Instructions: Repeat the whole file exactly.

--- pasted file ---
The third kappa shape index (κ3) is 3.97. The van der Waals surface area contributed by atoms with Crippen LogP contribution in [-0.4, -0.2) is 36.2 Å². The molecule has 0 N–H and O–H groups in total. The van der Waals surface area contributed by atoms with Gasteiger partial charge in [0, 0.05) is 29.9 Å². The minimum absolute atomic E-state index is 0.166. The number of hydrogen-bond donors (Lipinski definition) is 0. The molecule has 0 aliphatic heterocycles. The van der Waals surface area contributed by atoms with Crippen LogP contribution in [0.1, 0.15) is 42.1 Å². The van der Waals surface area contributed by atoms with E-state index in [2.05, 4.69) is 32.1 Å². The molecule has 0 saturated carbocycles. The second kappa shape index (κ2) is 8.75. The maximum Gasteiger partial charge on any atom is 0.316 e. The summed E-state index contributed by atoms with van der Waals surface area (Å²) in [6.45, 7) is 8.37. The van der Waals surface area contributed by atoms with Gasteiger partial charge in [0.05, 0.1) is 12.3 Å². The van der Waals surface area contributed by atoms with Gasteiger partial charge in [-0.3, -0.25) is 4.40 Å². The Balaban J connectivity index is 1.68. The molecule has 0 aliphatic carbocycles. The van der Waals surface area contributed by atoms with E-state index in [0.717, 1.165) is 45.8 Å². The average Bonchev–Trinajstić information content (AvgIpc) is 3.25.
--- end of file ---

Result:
The third kappa shape index (κ3) is 3.97. The van der Waals surface area contributed by atoms with Crippen LogP contribution in [-0.4, -0.2) is 36.2 Å². The molecule has 0 N–H and O–H groups in total. The van der Waals surface area contributed by atoms with Gasteiger partial charge in [0, 0.05) is 29.9 Å². The minimum absolute atomic E-state index is 0.166. The number of hydrogen-bond donors (Lipinski definition) is 0. The molecule has 0 aliphatic heterocycles. The van der Waals surface area contributed by atoms with Crippen LogP contribution in [0.1, 0.15) is 42.1 Å². The van der Waals surface area contributed by atoms with E-state index in [2.05, 4.69) is 32.1 Å². The molecule has 0 saturated carbocycles. The second kappa shape index (κ2) is 8.75. The maximum Gasteiger partial charge on any atom is 0.316 e. The summed E-state index contributed by atoms with van der Waals surface area (Å²) in [6.45, 7) is 8.37. The van der Waals surface area contributed by atoms with Gasteiger partial charge in [0.05, 0.1) is 12.3 Å². The van der Waals surface area contributed by atoms with Gasteiger partial charge in [-0.3, -0.25) is 4.40 Å². The Balaban J connectivity index is 1.68. The molecule has 0 aliphatic carbocycles. The van der Waals surface area contributed by atoms with E-state index in [0.717, 1.165) is 45.8 Å². The average Bonchev–Trinajstić information content (AvgIpc) is 3.25.